The video of a badass Bengali bride has gone viral on the internet for challenging old traditions and refusing to cry during her bidai. Social media cannot stop raving about this boss lady who can be seen coolly performing ‘Kanakanjali’ ritual. In this ritual, as the bride steps out of her parents’ house, she throws a handful of rice over her head symbolises a repayment of all her debts to her parents. In this video, a relative can be heard prompting her to say that today she is repaying her parents’ debt. To this, she promptly replies, “You can never repay your parents’ debt.”

SOME TAKEAWAYS

  • A video showing a Bengali bride saying, “you can never repay your parents’ debt” has gone viral.
  • Brides are expected to be sad during their bidai, a ceremony which marks their departure from their parents’ home.
  • But can marrying into another household really dilute your gratitude and love for your parents?
  • While boys are taught to feel eternally in debt to their parents, why does the society expect daughters to throw all that debts away with a handful of rice?

A relative can be heard prompting her to say that today she is repaying her parents’ debt. To this, she promptly replies, “You can never repay your parents’ debt.”

Usually, the ceremonies associated with the departure of a bride from her parents’ home are very emotional. They symbolise severance of ties on some level, as the daughter leaves to be a daughter-in-law in her matrimonial house. But in modern times, most daughters refuse to believe that matrimony alienates them from their parents. Once a daughter, always a daughter. The bond that they share with their parents isn’t that delicate, that a couple of ceremonies can sever it. But no matter how you feel about it, it is a tradition for girls to cry during their bidai. In fact, not shedding copious amounts of tears is frowned upon. Such a bride is called ungrateful, shameless, heartless and whatnot.

Which is why the attitude of this modern Bengali bride has struck a chord with so many. Women today loath such rituals, which lack relevance in today’s context. But alas, there is still a section of our society which doesn’t approve when brides challenge outdated traditions. Not many like a bride who is bold and not demure and who refuses to cry during her bidai and goes away cheerfully, promising to be back soon. The reason being that the very foundation of matrimony lies on the concept of women severing bonds with their parents and adopting a new identity and a new family.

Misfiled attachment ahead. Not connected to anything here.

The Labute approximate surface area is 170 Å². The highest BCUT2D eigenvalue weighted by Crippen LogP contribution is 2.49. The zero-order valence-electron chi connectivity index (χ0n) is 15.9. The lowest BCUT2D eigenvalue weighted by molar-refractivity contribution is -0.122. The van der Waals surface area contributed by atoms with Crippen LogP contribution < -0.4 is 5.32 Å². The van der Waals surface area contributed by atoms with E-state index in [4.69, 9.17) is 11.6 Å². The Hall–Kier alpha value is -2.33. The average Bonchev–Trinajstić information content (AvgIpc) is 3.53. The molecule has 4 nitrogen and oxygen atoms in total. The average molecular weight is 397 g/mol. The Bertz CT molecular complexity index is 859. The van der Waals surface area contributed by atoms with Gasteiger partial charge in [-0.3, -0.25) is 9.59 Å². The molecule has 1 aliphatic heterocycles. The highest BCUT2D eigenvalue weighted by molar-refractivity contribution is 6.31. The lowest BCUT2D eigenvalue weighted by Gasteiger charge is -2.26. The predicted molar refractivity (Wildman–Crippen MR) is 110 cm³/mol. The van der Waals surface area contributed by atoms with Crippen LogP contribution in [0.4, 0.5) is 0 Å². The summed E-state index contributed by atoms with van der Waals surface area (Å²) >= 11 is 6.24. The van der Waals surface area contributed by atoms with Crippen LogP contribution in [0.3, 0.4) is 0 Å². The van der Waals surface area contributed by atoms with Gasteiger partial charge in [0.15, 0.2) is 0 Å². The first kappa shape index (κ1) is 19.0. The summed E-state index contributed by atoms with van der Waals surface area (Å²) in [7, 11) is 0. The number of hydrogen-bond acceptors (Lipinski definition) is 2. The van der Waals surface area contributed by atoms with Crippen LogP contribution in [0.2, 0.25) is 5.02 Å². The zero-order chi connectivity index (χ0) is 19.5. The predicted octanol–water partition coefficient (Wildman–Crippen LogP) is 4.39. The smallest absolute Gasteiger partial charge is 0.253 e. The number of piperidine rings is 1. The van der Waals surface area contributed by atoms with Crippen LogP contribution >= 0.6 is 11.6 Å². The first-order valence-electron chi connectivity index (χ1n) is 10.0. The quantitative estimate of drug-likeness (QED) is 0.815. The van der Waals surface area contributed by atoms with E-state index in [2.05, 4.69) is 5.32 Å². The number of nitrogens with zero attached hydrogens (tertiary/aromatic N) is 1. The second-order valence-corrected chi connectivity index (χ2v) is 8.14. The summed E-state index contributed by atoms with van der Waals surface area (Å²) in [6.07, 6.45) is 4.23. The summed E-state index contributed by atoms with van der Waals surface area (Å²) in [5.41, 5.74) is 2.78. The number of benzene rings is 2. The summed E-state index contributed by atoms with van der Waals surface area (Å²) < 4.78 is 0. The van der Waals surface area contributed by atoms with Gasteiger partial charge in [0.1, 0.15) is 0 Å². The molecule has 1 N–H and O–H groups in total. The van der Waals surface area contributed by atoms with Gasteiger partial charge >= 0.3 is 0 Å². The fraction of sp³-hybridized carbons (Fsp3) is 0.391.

The feelings of love and gratitude for parents can’t simply be switched off.

While men are conditioned to feel eternally in debt of their parents and take care of them to the best of their capabilities, a woman is taught to throw all her debts away with a handful of rice. But as this Bengali bride says, you can never repay your parents debt. Thus, we need to stop telling our daughters that they belong with their matrimonial household after their marriage. That they are under no obligation to care for their parents once they start a family of their own, because this is so not true. The feelings of love and gratitude for parents can’t simply be switched off.

Daughters are not only turning caregivers for their parents, but they are also refusing to dilute their bond with them after marriage. If we hail a son for being attached to his parents, why can’t we extend the similar courtesy towards a daughter? These days parents give children equal love, equal opportunities and equal comfort. Then why must we expect a daughter to forget all that she has gotten from her parents?

If there is one thing we can take away from this Bengali bride’s viral video, it is to thrash regressive traditions with a swagger. Brides are no longer obliged to cater to the traditions which they do not identify with, so they won’t. And that no amount of social pressure can force us to distance ourselves from the people whom we owe our very existence.

Picture: news18.com

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Yamini Pustake Bhalerao is a writer with the SheThePeople team, in the Opinions section.  The views expressed are the author’s own.

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